The winning trader is cold, calculating, and logical. It is vital to control your emotions, rather than let them interfere with your trading decisions. It has often been said that fear and greed are the true motives behind market behaviour, but other emotions, such as anger and disappointment are also powerful emotions that influence our decisions. Although emotions may interfere with discipline and sound decision-making, they are not all-powerful. Through awareness, one can master and control one’s emotions.


Although all emotions have a physiological aspect, emotions don’t arise in a social vacuum. They are a function of a person’s relationship to his or her environment. Emotions have adaptive utility. In the wild, for example, humans had to decide whether to fight an opponent or flee to safety. Fear and anxiety happen when we perceive that we may be facing impending doom. We become energized. We focus on examining our options, and take quick, decisive action. When it comes to trading, however, fear isn’t always useful. Many traders become fearful when they perceive that a loss is imminent. When a loss is clearly going to happen, it is useful to close out a trade as soon as possible. But many times, traders tend to follow the crowd. They see other traders selling, and just as members of the herd follow the leader, they sell as others are selling, and buy when others are buying. The masses are motivated by fear. The winning trader, however, capitalizes on fear.

Winning traders learn to sell while others are buying and buy when others are selling (in general, that is; it’s not quite that simple). The winning trader uses the fear of others to his or her advantage and doesn’t act on his or her own fear. It is reasonable to be fearful when your money is on the line. That’s why winning traders protect themselves by trading with a detailed trading plan and managing risk. By taking proactive steps to minimize risk, they trade more effortlessly and with less fear.

Anger and disappointment are two additional emotions that powerfully influence trading decisions. Both emotions concern expectations about our performance and how we expect the market to behave. We become angry when things don’t go our way. Because we want to win, we hope that the market will behave in a manner consistent with our trading plan. When we feel that fate, or some unidentified external forces (such as other traders or market makers, for example), has created a situation that thwarts our plans, we become angry.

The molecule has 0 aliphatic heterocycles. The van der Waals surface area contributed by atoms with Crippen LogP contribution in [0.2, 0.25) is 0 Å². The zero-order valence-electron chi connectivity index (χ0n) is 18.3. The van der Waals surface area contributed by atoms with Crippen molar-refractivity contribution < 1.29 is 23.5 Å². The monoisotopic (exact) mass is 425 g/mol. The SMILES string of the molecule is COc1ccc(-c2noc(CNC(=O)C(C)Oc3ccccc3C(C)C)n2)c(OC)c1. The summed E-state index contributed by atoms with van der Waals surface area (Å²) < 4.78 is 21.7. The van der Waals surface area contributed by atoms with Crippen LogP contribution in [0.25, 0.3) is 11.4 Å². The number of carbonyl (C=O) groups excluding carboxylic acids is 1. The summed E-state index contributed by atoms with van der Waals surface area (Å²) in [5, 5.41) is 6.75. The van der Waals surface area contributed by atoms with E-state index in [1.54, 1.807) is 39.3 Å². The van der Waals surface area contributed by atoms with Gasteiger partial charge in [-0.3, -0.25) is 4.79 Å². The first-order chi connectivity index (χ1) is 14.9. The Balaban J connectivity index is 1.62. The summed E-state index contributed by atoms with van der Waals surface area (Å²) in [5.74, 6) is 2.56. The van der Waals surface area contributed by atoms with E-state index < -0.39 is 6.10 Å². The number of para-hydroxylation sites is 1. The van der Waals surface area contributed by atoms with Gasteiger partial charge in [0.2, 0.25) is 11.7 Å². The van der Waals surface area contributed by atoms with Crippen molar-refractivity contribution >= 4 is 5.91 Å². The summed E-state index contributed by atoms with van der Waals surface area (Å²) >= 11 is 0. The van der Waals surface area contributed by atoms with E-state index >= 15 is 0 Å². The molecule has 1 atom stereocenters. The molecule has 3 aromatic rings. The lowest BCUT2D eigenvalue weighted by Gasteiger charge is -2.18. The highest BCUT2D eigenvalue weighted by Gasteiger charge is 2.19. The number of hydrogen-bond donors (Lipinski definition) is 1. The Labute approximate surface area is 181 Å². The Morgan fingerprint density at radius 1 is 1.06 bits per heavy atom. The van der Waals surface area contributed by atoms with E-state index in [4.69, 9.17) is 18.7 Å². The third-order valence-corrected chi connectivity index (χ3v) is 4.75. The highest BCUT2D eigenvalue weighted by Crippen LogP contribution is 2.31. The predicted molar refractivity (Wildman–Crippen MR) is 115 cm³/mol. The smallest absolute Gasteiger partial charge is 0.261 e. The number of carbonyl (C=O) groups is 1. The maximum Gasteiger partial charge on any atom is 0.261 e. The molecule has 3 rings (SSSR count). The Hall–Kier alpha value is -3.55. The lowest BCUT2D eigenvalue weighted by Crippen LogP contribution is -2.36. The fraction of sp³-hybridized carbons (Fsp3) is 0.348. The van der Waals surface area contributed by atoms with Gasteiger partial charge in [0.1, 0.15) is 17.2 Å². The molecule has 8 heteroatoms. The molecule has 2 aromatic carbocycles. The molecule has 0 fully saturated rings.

When we think we ruined our own plans because of our incompetence, we feel disappointed. Regardless, there’s a natural inclination to want to control our destiny, and when it comes to trading, we want to control the market. We may want to impose our will onto the market. The market, however, can’t be controlled. One must accept what the market has to offer. You cannot make the market do what you want it to do.

If you accept that you are powerless over market action, you’ll be less angry or disappointed. If you anticipate and truly accept the fact that the market can, and often will, go against your trading plan, and that it isn’t personal, you’ll not be fazed by it. You’ll just accept it, and move on. If, on the other hand, you expect the market to move in your favour, you’ll feel angry and disappointed, which often leads to feelings of revenge or despair. These emotions can be paralyzing. It is better to accept the market for what it is, take precautions (again, control risk and trade a detailed trading plan), and be ready to accept the results you achieve, good or bad, and just move on to the next trade.

Emotions are a natural part of trading. As much as we painstakingly plan our trades, the market doesn’t always meet our expectations. Indeed, it is more likely that the market will fail to meet our expectations than behave in accordance with our plans. If you accept this fact, however, and take proper precautions to work around it, you’ll be able to minimize the influence of emotions. You’ll trade more effortlessly, creatively, and profitably.

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